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  • Canadian Tast Force recommends against colonoscopy as screening test for colorectal cancer

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    Wednesday, February 24, 2016 9:40 am Email this article

    “We recommend not using colonoscopy as a primary screening test for colorectal cancer,” according to the guideline recommendations on screening for colorectal cancer in primary care by the Canadian Task Force on Preventive Health Care. Instead, they recommend testing for small amounts of blood in the stool (fecal occult blood testing).

    They also recommend against screening people 75 and older for colorectal cancer because studies have found that such screening does not reduce mortality from colon cancer.


    Other Recommendations by the Task Force

    Their recommendations are as follows:

    “These recommendations apply to adults aged 50 years and older who are not at high risk for colorectal cancer. They do not apply to those with previous colorectal cancer or polyps, inflammatory bowel disease, signs or symptoms of colorectal cancer, history of colorectal cancer in one or more first-degree relatives, or adults with hereditary syndromes predisposing to colorectal cancer (e.g., familial adenomatous polyposis, Lynch syndrome).”

    Fecal occult blood screening does NOT reduce death rate over 30 years

    Colon cancer screening (fecal occult blood screening) does NOT reduce death rate over 30 years

    The Canadian Task Force recommends using fecal occult blood testing, however…

    Screening for colon cancer (fecal occult-blood testing), either every year or every other year, did NOT reduce the total risk of death after a 30 year followup according to a recent analysis of the Minnesota Colon Cancer Control Study as noted by Prof. H. Gilbert Welch, MD in his most recent book Less Medicine, More Health: 7 Assumptions That Drive Too Much Medical Care.

    The percentage of people who had died from any cause after a 30-year follow-up was exactly the same in each group (71% of people had died in each group).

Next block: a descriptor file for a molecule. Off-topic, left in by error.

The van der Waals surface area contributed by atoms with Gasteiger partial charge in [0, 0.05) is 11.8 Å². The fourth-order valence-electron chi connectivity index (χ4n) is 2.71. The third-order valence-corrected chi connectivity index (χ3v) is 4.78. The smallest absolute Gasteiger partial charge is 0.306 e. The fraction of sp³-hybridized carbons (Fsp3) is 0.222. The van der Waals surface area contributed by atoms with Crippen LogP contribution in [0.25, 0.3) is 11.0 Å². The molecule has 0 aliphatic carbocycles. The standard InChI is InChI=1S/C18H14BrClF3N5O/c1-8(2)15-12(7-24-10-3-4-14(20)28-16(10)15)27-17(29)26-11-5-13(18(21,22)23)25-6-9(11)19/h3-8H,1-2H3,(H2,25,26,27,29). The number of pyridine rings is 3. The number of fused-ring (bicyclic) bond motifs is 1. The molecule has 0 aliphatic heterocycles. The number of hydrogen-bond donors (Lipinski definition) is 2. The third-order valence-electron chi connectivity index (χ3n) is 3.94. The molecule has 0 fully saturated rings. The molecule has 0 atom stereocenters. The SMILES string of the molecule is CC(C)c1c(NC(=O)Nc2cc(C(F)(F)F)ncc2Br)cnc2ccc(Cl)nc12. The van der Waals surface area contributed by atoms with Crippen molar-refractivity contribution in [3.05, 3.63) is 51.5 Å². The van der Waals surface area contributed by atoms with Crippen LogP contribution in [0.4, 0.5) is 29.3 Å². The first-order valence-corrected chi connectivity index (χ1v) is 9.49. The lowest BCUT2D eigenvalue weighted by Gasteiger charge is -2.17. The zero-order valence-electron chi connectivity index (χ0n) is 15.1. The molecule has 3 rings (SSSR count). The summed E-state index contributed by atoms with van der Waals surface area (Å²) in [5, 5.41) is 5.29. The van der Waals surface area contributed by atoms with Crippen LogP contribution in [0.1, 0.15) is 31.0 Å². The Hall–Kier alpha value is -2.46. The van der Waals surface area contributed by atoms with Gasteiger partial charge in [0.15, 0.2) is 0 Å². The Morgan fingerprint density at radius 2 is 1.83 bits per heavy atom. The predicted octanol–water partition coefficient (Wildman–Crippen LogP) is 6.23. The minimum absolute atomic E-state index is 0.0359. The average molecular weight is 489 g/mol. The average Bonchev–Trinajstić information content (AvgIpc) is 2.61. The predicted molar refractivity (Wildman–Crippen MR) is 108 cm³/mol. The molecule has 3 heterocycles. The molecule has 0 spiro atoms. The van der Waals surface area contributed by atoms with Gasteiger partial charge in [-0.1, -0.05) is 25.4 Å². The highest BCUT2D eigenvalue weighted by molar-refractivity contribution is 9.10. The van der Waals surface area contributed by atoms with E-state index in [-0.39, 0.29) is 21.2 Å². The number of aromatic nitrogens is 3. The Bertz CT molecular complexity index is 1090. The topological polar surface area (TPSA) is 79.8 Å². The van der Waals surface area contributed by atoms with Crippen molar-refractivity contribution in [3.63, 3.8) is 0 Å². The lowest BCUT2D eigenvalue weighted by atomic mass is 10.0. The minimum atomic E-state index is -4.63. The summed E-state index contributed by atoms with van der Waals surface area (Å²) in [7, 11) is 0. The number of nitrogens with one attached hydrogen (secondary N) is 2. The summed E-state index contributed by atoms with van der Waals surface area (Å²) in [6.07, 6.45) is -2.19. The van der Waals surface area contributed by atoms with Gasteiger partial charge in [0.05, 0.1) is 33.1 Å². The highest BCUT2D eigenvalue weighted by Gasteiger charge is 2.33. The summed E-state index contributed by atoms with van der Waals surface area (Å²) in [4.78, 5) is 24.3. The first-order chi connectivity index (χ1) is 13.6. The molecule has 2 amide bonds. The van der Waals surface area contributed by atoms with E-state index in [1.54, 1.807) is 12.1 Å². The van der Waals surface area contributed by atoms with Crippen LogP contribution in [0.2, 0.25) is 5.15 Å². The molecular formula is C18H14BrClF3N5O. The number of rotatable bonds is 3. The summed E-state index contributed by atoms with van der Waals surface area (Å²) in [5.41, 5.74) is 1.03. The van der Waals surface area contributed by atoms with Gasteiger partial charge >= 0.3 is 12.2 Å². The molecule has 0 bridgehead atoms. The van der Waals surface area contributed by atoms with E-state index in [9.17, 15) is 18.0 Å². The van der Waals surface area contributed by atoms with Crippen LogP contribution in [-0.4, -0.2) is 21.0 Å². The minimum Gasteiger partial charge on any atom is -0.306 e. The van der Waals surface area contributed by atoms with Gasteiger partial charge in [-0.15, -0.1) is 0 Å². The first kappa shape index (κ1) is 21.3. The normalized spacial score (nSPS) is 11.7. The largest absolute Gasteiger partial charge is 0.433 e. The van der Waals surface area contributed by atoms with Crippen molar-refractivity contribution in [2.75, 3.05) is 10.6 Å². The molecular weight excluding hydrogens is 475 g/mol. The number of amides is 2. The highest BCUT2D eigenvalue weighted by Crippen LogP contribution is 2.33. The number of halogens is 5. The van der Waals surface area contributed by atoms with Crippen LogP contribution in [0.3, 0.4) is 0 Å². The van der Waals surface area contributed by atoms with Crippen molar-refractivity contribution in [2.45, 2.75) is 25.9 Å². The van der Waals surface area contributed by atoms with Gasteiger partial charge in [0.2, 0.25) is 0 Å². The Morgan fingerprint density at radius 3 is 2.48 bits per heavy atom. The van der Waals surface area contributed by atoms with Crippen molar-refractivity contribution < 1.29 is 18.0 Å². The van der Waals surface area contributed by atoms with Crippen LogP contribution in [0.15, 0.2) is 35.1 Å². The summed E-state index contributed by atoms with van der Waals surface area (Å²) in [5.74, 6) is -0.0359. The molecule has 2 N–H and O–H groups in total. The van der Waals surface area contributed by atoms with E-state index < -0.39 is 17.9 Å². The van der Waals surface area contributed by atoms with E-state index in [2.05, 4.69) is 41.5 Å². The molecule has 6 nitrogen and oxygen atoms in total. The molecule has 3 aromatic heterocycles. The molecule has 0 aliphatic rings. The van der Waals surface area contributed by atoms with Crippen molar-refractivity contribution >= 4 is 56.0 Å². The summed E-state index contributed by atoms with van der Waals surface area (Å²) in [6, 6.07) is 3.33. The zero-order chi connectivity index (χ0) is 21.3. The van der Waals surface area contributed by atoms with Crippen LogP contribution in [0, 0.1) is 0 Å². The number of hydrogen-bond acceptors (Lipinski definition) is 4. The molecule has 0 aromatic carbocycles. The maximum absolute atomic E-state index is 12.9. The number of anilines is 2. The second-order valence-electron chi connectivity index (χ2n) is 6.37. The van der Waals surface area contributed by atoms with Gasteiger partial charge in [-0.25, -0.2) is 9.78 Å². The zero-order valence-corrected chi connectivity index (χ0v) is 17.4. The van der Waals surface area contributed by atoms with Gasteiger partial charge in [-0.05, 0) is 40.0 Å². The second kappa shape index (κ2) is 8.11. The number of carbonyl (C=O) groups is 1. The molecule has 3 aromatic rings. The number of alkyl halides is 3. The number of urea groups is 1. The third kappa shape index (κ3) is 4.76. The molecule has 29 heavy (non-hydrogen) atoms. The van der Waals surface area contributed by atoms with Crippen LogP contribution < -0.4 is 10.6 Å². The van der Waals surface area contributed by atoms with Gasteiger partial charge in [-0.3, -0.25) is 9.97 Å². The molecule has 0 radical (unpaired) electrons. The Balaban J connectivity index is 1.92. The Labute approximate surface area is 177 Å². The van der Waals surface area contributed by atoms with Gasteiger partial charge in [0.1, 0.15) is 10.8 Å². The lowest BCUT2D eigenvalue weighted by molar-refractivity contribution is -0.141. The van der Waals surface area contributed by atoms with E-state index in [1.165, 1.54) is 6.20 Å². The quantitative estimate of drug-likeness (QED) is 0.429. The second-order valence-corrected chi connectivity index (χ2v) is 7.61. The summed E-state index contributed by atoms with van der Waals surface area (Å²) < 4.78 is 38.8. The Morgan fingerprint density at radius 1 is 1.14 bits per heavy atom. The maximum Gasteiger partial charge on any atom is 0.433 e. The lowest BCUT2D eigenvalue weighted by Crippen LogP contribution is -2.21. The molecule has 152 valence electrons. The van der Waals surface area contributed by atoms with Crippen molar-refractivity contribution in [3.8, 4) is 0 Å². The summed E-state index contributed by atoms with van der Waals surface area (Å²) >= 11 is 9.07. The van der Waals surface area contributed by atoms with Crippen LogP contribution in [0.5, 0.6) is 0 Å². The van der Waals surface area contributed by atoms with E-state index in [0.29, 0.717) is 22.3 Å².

The entire article of what Prof. H. Gilbert Welch, MD says about this is posted here.

    Do Any Screening Tests Reduce Mortality?

    Only One Screening Test Has Been Shown to Reduce Total Mortality Notes Prof. Welch

    “There is only one cancer screening test that has definitively been proven to help people live longer: lung cancer screening in heavy smokers,” writes Prof. H. Gilbert Welch, MD in his most recent book Less Medicine, More Health: 7 Assumptions That Drive Too Much Medical Care.

    (It is from Chapter 3 / Assumption #3: Sooner Is Always Better: Disturbing truth: Early diagnosis can needlessly turn people into patients, under the section titled “Does Screening Save Lives?”)


    “Because heavy smokers face a twenty- to thirty-fold [20- to 30-fold] increased risk of lung cancer death.

    “In other words, for heavy smokers, lung cancer is a big component of their overall death rate.”

    To say this another way…

    He started the chapter by saying, “THIS CHAPTER MAY CHALLENGE your assumptions about screening—specifically, cancer screening.”

    The entire article is posted here.

    Other Articles About Medical Screening and Their Lack of Efficacy

    Other articles about screening tests and their lack of efficacy at reducing total mortality are posted here

    Other articles about medical screening tests are posted here.


    Care CTFoPH. Guidelines: Recommendations on screening for colorectal cancer in primary care. CMAJ, 2016 Feb 22; http://www.cmaj.ca/content/early/2016/02/22/cmaj.151125

    Articles on the same subject can be found here:


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